Stimulus Package 2: Pelosi, Mnuchin Closer to Putting ‘Pen to Paper’

stimulus Pelosi Mnuchin

Getty U.S. House Speaker Nancy Pelosi.

House Speaker Nancy Pelosi and Treasury Secretary Steven Mnuchin are moving closer to a coronavirus stimulus deal, according to Pelosi’s spokesman.

The two spoke on Wednesday, October 21, for roughly 45 minutes to continue to iron out their differences regarding the next relief bill, Drew Hammill tweeted. He cited progress, noting that “more work needs to be done.”

“Today’s conversation brings us closer to being able to put pen to paper to write legislation,” Pelosi’s spokesman wrote. “With the exchange of legislative language, we are better prepared to reach compromise on several priorities.”

Hammill said Pelosi and Mnuchin worked toward finding a compromise on “health priorities,” including language for a national strategic testing and contact tracing plan. School safety measures remain an obstacle, he added.

“More work needs to be done to ensure that schools are the safest places in America for children to learn,” Hammill said.

The two will meet again on Thursday, October 22, to try to resolve “open questions” per committee chairs’ guidance.

The clock is ticking as legislators race to pass another round of relief before the November 3 election. The overall price tag remains a sticking point between negotiators. Pelosi and Mnuchin have been discussing a package in the range of $1.8 trillion to $2.2 trillion, including extended unemployment benefits and another round of stimulus checks, The Washington Post reported.

Here’s what you need to know:

Senate Democrats Blocked Republicans’ Attempt to Pass a Smaller Relief Bill


GettySenate Majority Leader Mitch McConnell.

On Wednesday, October 21, Senate Democrats blocked Republicans’ attempt to pass a $500 billion coronavirus stimulus bill, CNBC reported.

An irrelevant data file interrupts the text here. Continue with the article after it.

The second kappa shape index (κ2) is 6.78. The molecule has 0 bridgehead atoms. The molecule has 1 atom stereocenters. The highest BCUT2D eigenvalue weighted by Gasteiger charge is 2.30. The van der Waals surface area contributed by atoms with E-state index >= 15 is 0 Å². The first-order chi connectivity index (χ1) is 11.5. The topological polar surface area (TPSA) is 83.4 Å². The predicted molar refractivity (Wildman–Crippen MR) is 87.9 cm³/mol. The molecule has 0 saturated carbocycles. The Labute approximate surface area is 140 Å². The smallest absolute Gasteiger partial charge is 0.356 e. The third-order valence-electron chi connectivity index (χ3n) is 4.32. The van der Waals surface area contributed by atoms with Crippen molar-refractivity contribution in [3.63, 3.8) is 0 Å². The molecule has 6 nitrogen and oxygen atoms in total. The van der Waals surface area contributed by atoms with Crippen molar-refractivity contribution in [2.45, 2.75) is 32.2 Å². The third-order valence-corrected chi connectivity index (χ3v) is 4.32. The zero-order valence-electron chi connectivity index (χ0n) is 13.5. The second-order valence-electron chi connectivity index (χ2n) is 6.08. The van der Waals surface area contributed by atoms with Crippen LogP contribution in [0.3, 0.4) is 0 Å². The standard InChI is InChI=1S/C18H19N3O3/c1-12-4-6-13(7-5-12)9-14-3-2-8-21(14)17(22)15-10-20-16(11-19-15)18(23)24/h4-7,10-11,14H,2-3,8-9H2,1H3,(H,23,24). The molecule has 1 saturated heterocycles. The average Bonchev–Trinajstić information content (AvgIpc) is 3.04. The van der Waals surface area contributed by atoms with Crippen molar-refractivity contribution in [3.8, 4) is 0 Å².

Senate Majority Leader Mitch McConnell on October 17 announced plans for a Senate vote on a roughly $500 billion targeted relief package for small business funding, separating himself from the administration’s push for a big-ticket deal, according to the outlet and McConnell.

The legislation included additional funding for the Paycheck Protection Program, which offered loans to small businesses struggling to stay open during the pandemic, as well as a $300-per-week supplemental unemployment insurance benefit, among other measures, CNBC said.

The vote in the Senate was 51 to 44, the outlet continued, “well short of the 60 votes that would have been needed to advance the legislation.”

President Donald Trump Accused Congressional Leaders of Blocking a New Relief Deal

President Donald Trump on Wednesday, October 21, criticized Pelosi and Senate Minority Leader Chuck Schumer of blocking the path for another relief bill.

“Just don’t see any way Nancy Pelosi and Cryin’ Chuck Schumer will be willing to do what is right for our great American workers, or our wonderful USA itself, on Stimulus,” he tweeted. “Their primary focus is BAILING OUT poorly run (and high crime) Democrat cities and states … Should take care of our people.”

However, McConnell has starkly separated himself from the White House’s stance on stimulus.

The Senate majority leader slammed the administration’s $1.8 trillion proposal as too costly, according to CNN. He indicated at a Kentucky event that Trump is pushing for a bill “much higher” than he can “sell” to his members, the outlet continued.

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